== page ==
In 2004 Denver region voters approved an ambitious plan to expand the regional public transit system with new lines opening across the area. Before and since the passage, working families across the Denver region earning between $20,000 and $55,000 have been spending an average of 59 percent of their gross household income on housing and transportation combined.
Like all Americans, transit costs -- both time and money -- are on the rise for residents of the Denver region. And the majority of people living in America are not able to get to most work opportunities within 90 minutes using public transit. The abundance of affordable homeownership opportunities at the perimeter of our region often unexpectedly strains household budgets: for every dollar an American family saves by moving to more affordable housing, 77 cents are spent commuting back to their jobs. If public transit were available and reliable, the average driver in Denver could save $834 a month, or over $10,000 a year, by switching to public transit -- money that could be saved or spent to strengthen our economy and increase quality of life.
With this data in mind, it's easy to imagine why, for many low and moderate income households, the ability to succeed in employment is closely tied to whether or not they can reliably and affordably get to work each day, returning at the end of each day to a home that is safe, stable, close to their children's school or childcare, parks, services and more.
Around the country, cities, transportation agencies, foundations and nonprofits are realizing that job creation, retention and advancement efforts must be coupled with transportation, housing and access to other essentials. Business owners also need these resources to create an environment in which their businesses grow and employees thrive.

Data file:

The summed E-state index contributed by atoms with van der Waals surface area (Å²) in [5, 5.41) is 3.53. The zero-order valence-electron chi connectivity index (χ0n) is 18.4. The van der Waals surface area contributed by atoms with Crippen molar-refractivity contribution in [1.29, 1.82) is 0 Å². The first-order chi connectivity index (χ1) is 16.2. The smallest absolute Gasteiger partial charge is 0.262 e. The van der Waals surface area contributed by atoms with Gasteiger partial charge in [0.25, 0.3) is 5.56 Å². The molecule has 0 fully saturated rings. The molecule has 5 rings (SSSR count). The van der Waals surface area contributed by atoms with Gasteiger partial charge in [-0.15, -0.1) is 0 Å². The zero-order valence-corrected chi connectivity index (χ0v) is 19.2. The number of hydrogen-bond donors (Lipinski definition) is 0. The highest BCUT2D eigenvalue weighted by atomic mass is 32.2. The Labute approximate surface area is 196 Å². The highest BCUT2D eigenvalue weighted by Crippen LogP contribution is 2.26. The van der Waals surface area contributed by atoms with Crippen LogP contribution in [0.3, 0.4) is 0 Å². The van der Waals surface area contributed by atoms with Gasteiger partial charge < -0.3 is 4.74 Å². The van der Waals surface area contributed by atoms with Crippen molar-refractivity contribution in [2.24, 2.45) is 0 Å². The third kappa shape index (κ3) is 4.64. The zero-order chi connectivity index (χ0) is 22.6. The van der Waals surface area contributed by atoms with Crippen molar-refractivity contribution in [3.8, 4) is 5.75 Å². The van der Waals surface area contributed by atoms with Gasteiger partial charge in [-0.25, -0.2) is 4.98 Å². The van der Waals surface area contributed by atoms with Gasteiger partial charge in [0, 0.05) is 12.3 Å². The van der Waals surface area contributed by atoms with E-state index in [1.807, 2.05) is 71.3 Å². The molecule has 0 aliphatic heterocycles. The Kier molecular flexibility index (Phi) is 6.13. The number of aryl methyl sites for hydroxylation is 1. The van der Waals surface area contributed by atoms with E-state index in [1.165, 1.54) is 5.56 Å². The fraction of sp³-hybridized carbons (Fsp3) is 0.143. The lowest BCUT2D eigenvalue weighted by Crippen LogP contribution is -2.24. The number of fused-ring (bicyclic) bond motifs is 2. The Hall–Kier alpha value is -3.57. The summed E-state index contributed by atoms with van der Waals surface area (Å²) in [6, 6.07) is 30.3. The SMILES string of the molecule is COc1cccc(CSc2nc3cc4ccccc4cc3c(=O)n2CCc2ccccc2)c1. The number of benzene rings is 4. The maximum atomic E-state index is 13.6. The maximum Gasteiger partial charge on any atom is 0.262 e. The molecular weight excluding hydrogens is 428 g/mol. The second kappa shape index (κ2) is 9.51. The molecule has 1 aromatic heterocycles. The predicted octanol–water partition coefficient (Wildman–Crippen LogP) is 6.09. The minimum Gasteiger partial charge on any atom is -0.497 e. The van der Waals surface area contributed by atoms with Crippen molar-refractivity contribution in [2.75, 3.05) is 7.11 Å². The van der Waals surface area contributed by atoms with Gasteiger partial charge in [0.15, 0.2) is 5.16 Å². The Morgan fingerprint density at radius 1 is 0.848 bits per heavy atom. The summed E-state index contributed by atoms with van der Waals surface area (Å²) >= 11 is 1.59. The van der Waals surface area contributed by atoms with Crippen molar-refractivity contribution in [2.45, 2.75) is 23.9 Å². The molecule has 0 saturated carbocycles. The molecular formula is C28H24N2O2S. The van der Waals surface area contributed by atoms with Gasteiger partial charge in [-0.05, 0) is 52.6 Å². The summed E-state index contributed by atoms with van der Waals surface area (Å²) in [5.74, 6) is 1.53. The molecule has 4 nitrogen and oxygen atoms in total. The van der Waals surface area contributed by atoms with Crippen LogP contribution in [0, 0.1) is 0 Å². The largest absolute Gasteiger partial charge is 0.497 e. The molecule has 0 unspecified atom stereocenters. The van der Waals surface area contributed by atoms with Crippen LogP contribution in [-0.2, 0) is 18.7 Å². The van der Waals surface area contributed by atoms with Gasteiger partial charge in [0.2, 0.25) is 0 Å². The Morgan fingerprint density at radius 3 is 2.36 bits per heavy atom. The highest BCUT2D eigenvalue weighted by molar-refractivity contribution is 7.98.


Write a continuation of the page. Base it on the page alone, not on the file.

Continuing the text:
Seizing the opportunity to connect housing, transportation and employment, the City of Denver, Enterprise Community Partners, the Urban Land Conservancy and a coalition of partners created the Denver TOD Fund in 2010. This $15 million loan fund has teed up the creation or preservation of more than 400 affordable homes across the city in just two years. Hundreds more will follow as we work toward achieving our goal of 1,000 homes in 10 years. Beyond housing, the fund is a catalyst for community services including a new library currently under construction, childcare facilities, nonprofit and commercial spaces, all within walking distance of existing or planned high-frequency public transportation.
As new rail lines prepare to open in 2013, 2015 and 2016, organizations across the region are rolling up their sleeves to join the successful effort. Foundations and quasi-governmental agencies are identifying capital to expand the work of the Denver TOD Fund to cities across the region.
With the support of the Ford Foundation, local foundations and philanthropic organizations have also joined with nonprofit partners to create Mile High Connects, a cross-sector partnership dedicated to ensuring access to opportunity for all through transit. While still in its infancy, Mile High Connects has a jobs effort underway. It connects regional data, capital for business growth and creation, community organizers who bring the voice of residents struggling to gain or retain employment, small business technical assistance providers and business owners themselves together to create a new future for the region. This future will include financial and technical support for new and growing businesses to operate near transit.
Concerted efforts like Denver's are emerging or have been established in other regions -- from Baltimore to Minnesota's Twin Cities to California's Bay Area. Enterprise Community Partners and our partners in Denver and throughout the country hope that others will join us in taking action in their own communities.